What Are College 529 Plans?
529 college savings plans are one of the most important financial and tax developments since the creation of the 401k plan. Section 529 college plans are a tax deferred method of making contributions for college. These plans offer numerous benefits to those who invest and are not just for parents and grandparents. Every investor should know the basics about these exciting plans.
College 529 Plan Benefits
There are many benefits to 529 plans:
High contribution limit: You can contribute up to $250,000 (contributions and earnings) depending on the individual state’s plan.
Contributions eligible for gift tax exclusion: You may accelerate use of the annual gift tax exclusion and make a single contribution up to $50,000 ($100,000 for married couples) per beneficiary, per single year, without federal gift tax consequences.
Contributions excluded from taxable estate: Funds contributed are excluded from your taxable estate (an accelerated gift exemption may apply) and you still retain the right to determine how the account is used.
Low minimum investments: Because you can open an account with virtually any amount, it’s easy to start saving today, and continue saving with small monthly contributions.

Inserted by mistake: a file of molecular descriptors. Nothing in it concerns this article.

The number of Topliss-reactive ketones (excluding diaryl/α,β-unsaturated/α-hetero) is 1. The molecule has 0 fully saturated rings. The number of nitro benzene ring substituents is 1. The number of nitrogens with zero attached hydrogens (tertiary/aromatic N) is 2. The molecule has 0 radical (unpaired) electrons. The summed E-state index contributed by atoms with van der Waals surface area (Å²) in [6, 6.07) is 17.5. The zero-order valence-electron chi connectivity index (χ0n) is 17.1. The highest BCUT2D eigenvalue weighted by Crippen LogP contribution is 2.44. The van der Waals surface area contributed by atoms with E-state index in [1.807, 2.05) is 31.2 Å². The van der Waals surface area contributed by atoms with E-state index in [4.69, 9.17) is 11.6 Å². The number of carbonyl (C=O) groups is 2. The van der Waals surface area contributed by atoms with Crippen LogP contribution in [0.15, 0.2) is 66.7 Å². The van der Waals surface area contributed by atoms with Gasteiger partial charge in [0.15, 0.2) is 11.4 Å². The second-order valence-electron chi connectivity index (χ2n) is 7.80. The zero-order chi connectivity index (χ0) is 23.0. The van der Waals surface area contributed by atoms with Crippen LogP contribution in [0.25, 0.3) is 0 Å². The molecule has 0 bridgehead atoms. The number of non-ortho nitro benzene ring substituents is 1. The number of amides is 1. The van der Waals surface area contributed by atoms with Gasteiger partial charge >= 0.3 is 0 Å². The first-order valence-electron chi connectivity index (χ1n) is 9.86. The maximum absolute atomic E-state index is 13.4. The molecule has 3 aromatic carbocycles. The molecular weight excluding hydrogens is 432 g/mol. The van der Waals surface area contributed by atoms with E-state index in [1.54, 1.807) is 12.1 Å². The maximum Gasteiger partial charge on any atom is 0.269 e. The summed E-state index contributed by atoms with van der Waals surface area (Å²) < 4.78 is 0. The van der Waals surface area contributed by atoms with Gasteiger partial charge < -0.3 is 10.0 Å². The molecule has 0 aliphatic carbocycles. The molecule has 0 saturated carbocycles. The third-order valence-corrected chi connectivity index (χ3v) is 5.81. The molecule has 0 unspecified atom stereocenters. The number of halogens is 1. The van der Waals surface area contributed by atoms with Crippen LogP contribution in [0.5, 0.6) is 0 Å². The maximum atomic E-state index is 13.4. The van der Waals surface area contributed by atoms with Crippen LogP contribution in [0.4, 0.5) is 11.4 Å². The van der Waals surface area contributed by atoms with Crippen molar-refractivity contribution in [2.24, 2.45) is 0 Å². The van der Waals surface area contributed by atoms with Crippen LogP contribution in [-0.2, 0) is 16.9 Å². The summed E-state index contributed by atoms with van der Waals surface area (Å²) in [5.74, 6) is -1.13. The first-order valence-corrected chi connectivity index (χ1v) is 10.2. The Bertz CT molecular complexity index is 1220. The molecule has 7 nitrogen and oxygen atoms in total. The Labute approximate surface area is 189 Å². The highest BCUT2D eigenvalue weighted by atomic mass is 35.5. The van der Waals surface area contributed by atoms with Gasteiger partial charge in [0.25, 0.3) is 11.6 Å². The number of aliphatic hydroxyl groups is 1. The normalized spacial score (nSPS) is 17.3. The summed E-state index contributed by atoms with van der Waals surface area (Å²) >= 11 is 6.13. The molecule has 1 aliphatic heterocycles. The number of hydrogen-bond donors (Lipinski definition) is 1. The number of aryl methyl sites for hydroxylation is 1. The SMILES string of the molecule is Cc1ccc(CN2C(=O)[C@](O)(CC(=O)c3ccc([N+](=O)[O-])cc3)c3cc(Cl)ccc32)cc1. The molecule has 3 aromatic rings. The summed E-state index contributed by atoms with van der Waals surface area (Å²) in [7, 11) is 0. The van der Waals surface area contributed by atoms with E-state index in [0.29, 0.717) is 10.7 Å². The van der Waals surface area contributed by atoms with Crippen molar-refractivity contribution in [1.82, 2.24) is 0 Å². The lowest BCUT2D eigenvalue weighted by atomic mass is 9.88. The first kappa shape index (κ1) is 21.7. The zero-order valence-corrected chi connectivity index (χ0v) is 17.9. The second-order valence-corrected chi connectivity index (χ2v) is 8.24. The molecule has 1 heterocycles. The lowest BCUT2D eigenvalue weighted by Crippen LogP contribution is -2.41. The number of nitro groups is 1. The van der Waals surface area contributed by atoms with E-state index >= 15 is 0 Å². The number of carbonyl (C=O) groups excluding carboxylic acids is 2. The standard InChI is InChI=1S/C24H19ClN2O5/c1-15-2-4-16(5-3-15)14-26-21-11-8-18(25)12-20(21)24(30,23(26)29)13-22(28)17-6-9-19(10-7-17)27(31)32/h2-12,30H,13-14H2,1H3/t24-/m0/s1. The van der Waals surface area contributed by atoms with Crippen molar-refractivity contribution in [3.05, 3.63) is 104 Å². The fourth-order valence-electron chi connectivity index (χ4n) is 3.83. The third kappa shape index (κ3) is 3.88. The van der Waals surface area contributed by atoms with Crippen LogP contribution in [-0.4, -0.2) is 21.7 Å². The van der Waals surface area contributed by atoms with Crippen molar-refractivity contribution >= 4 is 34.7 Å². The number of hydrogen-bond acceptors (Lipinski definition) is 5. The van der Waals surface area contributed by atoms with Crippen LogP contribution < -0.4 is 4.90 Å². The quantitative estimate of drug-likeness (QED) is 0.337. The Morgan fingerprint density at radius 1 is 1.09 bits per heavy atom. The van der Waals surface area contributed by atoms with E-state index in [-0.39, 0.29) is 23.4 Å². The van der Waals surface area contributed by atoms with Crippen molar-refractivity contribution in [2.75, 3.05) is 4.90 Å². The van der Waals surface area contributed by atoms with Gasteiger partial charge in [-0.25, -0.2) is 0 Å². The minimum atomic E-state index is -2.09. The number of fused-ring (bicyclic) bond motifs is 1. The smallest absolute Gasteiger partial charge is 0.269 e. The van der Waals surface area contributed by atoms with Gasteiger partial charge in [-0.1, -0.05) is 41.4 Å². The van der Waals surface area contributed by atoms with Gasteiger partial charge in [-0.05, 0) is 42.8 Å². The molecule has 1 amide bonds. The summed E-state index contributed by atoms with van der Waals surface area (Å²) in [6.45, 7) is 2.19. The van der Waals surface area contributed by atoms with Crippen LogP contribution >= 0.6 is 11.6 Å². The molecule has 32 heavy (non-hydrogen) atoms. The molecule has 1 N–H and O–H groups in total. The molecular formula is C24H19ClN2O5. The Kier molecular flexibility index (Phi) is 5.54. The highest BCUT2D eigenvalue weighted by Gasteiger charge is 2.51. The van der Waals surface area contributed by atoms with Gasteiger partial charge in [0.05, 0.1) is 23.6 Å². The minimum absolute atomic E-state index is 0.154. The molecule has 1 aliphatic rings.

Wide list of eligible family members, including cousins: For the purpose of tax-free rollovers and changes of designated beneficiaries, “a member of the family will include first cousins, children, grandchildren, parents, grandparents, nieces nephews and spouses of all of the above, of the original beneficiary.
Simplified and flexible rollover between 529 plans: Direct transfers from one 529 plan to another will be allowed for the same beneficiary. A limit of one rollover per 12-month period will apply to new amounts distributed from a 529 plan and later re-contributed within 60 days.
Expansion of room and board expenses: For students enrolled at least half time, qualified room and board expenses have increased from $2,500, for those living off campus, and $1,500, for those living at home, to the full room and board cost by each institution. Specifically, tax-free distributions will be full invoiced amount calculated as part of the “cost of attendance for federal financial aid purposes.
Tax-Deferred earnings and tax-free withdrawal: The earnings on your investments grow tax-deferred-much like a 401k or Traditional IRA, but are not taxed upon a qualified withdrawal.
Your assets can be used for college expenses at any accredited institution of higher learning in the U.S.
No Income Limits: There are no income limits restricting who is eligible to contribute.
Control and liquidity: You may withdraw funds at any time for non-higher education expenses or change the beneficiary for the account. (Federal and State income tax on the earnings and a 10% penalty will apply.)
Investment choices: You may choose from a variety of investment options depending on the 529 plan offered by the investment manager of the plan.
For more information about 529 plans, a powerful way to save for college education, please contact Atlantic Financial at (800) 559-2900, or use this contact form.
Financial Planning with Section 529 Plans
When Congress enacted Section 529 of the Internal Revenue Code, it is a sure bet it did not foresee the creative ways education savings plans could be put to use. Advisors with one eye on the code and another on the future are finding a wide variety of estate and retirement planning applications in this code section.